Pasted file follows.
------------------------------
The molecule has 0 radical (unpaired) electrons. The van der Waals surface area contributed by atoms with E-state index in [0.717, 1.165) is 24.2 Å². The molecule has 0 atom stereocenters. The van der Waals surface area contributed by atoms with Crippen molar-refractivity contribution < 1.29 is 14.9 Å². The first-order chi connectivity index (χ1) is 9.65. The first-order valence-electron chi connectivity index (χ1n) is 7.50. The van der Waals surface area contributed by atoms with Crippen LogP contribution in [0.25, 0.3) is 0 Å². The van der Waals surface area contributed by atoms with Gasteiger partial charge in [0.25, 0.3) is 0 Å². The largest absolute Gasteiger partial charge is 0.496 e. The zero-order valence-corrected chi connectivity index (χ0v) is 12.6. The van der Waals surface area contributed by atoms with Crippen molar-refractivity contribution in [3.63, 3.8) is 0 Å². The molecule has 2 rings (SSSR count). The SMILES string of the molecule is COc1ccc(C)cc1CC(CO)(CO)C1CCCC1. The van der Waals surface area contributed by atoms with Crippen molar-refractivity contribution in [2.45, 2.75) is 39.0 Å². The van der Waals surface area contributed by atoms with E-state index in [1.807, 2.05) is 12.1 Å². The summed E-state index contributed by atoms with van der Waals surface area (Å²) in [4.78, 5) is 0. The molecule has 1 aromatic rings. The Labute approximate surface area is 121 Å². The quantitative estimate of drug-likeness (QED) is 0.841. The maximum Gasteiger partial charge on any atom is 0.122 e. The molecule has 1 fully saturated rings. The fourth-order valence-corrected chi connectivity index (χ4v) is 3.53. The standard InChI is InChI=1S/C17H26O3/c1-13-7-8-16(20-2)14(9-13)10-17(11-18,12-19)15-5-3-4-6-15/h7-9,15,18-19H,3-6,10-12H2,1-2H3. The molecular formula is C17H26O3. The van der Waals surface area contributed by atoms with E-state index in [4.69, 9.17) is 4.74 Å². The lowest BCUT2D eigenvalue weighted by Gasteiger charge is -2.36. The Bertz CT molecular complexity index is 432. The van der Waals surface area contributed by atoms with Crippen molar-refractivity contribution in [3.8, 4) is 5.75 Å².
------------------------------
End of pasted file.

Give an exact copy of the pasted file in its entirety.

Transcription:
The molecule has 0 radical (unpaired) electrons. The van der Waals surface area contributed by atoms with E-state index in [0.717, 1.165) is 24.2 Å². The molecule has 0 atom stereocenters. The van der Waals surface area contributed by atoms with Crippen molar-refractivity contribution < 1.29 is 14.9 Å². The first-order chi connectivity index (χ1) is 9.65. The first-order valence-electron chi connectivity index (χ1n) is 7.50. The van der Waals surface area contributed by atoms with Crippen LogP contribution in [0.25, 0.3) is 0 Å². The van der Waals surface area contributed by atoms with Gasteiger partial charge in [0.25, 0.3) is 0 Å². The largest absolute Gasteiger partial charge is 0.496 e. The zero-order valence-corrected chi connectivity index (χ0v) is 12.6. The van der Waals surface area contributed by atoms with Crippen molar-refractivity contribution in [3.63, 3.8) is 0 Å². The molecule has 2 rings (SSSR count). The SMILES string of the molecule is COc1ccc(C)cc1CC(CO)(CO)C1CCCC1. The van der Waals surface area contributed by atoms with Crippen molar-refractivity contribution in [2.45, 2.75) is 39.0 Å². The van der Waals surface area contributed by atoms with E-state index in [1.807, 2.05) is 12.1 Å². The summed E-state index contributed by atoms with van der Waals surface area (Å²) in [4.78, 5) is 0. The molecule has 1 aromatic rings. The Labute approximate surface area is 121 Å². The quantitative estimate of drug-likeness (QED) is 0.841. The maximum Gasteiger partial charge on any atom is 0.122 e. The molecule has 1 fully saturated rings. The fourth-order valence-corrected chi connectivity index (χ4v) is 3.53. The standard InChI is InChI=1S/C17H26O3/c1-13-7-8-16(20-2)14(9-13)10-17(11-18,12-19)15-5-3-4-6-15/h7-9,15,18-19H,3-6,10-12H2,1-2H3. The molecular formula is C17H26O3. The van der Waals surface area contributed by atoms with E-state index in [4.69, 9.17) is 4.74 Å². The lowest BCUT2D eigenvalue weighted by Gasteiger charge is -2.36. The Bertz CT molecular complexity index is 432. The van der Waals surface area contributed by atoms with Crippen molar-refractivity contribution in [3.8, 4) is 5.75 Å².